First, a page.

The Red Pony by John Steinbeck (1937)
The Red Pony directed by Lewis Milestone (1949)
I was impressed with how vividly Steinbeck describes the scenery and he also superb at creating these complex, nuanced characters. The dialogue felt so genuine and real as well as the way different human emotions are described.
The first story is about Jody getting a pony which he names Gabilan. Gabilan is his pride and joy and he is very responsible and takes great care of him. However, one day he leaves Gabilan outside, when ranch hand Billy Buck assures him, it won’t rain. It does rain though, and Gabilan gets sick and ends up dying.
He tries killing one of the vultures that is found eating Gabilan and when Billy and his dad find him, the dad tells him doesn’t he know it isn’t the birds fault? To which Billy stands up for Jody and says of course he knows that, but imagine how he must feel?
In this story Jody learns for the first time about the fallibility of adults, and what it feels like to lose something so important to you.
The Great Mountains-1933
In the second story, Jody is dreaming about exploring the mountains when an old Hispanic man named Gitano shows up, saying he was born on this land, and he now wants to stay until he dies. Jody’s dad, Carl. Is very rude to the man and doesn’t want him on the property. He says he can stay the night, but after that he needs to go.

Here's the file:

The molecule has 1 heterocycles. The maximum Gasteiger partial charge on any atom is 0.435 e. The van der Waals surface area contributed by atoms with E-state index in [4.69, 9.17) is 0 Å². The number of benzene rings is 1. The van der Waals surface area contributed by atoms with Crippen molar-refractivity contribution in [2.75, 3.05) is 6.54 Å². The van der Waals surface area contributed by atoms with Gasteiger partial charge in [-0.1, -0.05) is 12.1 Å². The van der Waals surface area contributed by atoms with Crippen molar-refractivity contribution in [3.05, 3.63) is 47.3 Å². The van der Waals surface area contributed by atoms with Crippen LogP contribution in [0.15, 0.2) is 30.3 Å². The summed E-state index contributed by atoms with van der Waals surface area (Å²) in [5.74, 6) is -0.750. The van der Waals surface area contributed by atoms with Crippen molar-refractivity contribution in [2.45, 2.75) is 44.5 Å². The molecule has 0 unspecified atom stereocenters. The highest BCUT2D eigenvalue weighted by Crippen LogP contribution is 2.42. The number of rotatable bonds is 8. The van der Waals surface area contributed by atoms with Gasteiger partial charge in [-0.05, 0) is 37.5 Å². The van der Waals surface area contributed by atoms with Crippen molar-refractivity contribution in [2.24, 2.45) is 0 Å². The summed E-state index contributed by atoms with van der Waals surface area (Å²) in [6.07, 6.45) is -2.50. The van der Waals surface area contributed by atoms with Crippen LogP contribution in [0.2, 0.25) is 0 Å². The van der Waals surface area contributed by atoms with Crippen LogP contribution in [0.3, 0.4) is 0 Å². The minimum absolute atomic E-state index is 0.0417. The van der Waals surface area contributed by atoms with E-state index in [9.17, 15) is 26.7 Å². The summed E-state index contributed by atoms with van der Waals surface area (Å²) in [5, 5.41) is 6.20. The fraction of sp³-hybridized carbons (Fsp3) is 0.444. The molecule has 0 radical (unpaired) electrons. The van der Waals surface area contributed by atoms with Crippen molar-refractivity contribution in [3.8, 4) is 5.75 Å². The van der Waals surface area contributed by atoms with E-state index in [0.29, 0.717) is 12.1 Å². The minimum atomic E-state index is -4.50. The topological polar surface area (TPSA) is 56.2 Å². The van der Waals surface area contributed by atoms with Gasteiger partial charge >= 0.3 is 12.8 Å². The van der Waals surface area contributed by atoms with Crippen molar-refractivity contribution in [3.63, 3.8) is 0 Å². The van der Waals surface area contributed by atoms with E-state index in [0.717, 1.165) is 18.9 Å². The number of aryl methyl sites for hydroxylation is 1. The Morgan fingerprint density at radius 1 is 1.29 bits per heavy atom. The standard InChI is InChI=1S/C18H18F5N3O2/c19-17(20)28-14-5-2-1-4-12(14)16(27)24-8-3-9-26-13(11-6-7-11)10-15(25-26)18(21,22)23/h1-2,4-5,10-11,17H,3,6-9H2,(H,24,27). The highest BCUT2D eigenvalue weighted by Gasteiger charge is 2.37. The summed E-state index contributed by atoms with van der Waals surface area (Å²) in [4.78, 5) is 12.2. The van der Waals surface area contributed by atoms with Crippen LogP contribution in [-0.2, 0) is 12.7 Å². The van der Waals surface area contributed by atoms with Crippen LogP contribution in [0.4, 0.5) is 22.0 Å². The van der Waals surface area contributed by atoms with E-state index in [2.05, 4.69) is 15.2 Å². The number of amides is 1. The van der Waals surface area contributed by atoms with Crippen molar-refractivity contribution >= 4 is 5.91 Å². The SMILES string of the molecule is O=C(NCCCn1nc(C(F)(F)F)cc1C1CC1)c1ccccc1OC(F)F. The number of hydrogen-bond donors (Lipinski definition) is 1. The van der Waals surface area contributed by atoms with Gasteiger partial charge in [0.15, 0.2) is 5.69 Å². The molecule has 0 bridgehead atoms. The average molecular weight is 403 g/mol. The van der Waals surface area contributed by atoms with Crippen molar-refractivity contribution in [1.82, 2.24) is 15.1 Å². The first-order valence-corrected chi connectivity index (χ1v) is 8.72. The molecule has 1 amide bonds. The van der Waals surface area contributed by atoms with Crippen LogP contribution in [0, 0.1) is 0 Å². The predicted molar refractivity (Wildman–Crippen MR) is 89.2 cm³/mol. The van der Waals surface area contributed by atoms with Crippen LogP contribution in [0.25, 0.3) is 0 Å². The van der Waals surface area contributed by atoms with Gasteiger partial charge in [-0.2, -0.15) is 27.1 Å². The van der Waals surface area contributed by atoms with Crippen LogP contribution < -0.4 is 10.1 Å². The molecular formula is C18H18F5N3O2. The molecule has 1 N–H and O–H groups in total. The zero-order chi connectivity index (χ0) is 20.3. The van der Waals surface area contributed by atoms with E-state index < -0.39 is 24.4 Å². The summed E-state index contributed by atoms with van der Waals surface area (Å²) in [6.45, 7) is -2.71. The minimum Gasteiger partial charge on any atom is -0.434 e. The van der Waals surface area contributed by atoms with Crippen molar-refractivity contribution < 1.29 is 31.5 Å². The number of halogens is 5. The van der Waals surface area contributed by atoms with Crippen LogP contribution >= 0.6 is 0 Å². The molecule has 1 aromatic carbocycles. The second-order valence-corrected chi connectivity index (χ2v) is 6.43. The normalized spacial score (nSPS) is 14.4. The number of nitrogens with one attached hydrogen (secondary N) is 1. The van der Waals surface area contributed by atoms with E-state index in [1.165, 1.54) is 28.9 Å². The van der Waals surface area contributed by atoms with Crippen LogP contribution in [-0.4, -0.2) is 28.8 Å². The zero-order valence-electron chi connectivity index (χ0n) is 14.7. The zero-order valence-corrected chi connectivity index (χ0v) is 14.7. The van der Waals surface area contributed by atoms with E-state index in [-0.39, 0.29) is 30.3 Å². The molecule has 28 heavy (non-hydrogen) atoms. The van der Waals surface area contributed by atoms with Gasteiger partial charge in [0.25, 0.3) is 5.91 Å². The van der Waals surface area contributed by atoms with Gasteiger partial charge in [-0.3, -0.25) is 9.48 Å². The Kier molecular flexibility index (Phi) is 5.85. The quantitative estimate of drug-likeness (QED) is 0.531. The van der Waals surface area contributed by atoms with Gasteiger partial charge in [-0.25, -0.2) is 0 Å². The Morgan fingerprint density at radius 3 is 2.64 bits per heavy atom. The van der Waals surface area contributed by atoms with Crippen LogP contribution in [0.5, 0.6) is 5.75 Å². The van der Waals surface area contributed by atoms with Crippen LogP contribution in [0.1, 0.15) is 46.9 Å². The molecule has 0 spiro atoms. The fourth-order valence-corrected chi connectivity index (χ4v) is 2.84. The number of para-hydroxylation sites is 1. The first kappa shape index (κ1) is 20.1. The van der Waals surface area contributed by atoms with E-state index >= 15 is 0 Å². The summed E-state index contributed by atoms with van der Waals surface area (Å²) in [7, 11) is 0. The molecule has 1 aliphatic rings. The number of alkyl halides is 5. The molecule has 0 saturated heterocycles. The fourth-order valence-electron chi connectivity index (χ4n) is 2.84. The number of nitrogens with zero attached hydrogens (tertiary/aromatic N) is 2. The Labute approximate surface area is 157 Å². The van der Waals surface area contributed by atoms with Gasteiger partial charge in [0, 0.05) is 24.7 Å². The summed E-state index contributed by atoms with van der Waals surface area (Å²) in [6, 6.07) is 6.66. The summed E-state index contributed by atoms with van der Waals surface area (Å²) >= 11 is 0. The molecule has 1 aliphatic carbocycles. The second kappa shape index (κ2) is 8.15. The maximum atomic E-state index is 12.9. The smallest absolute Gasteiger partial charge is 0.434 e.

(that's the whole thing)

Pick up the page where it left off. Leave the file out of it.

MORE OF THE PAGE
Later, Jody and Gitano are outside and Carl’s old horse Easter shows up. Carl takes the opportunity to try and humiliate Gitano, by talking about how useless Easter is now that he’s old and he would be better off being shot. Billy disagrees and says that he deserves his time to relax before he dies naturally.
The next day Gitano and Easter are gone, and a neighbor tells them he saw the man on Easter riding back into the mountains with his rapier which Jody had been admiring.
The Promise 1937
In the Promise, Carl knows someone whose mare is pregnant. He tells Jody to go get the mare, and care for it up until the colt is born and Jody can have the colt to replace Gabilan.
Jody takes care of the mare but is impatient because it seems to be taking so long. Billy assures him everything will be fine and he will get his colt. However, after Billy was wrong about Gabilan, Jody now second guesses him. This upsets Billy and makes him feel bad.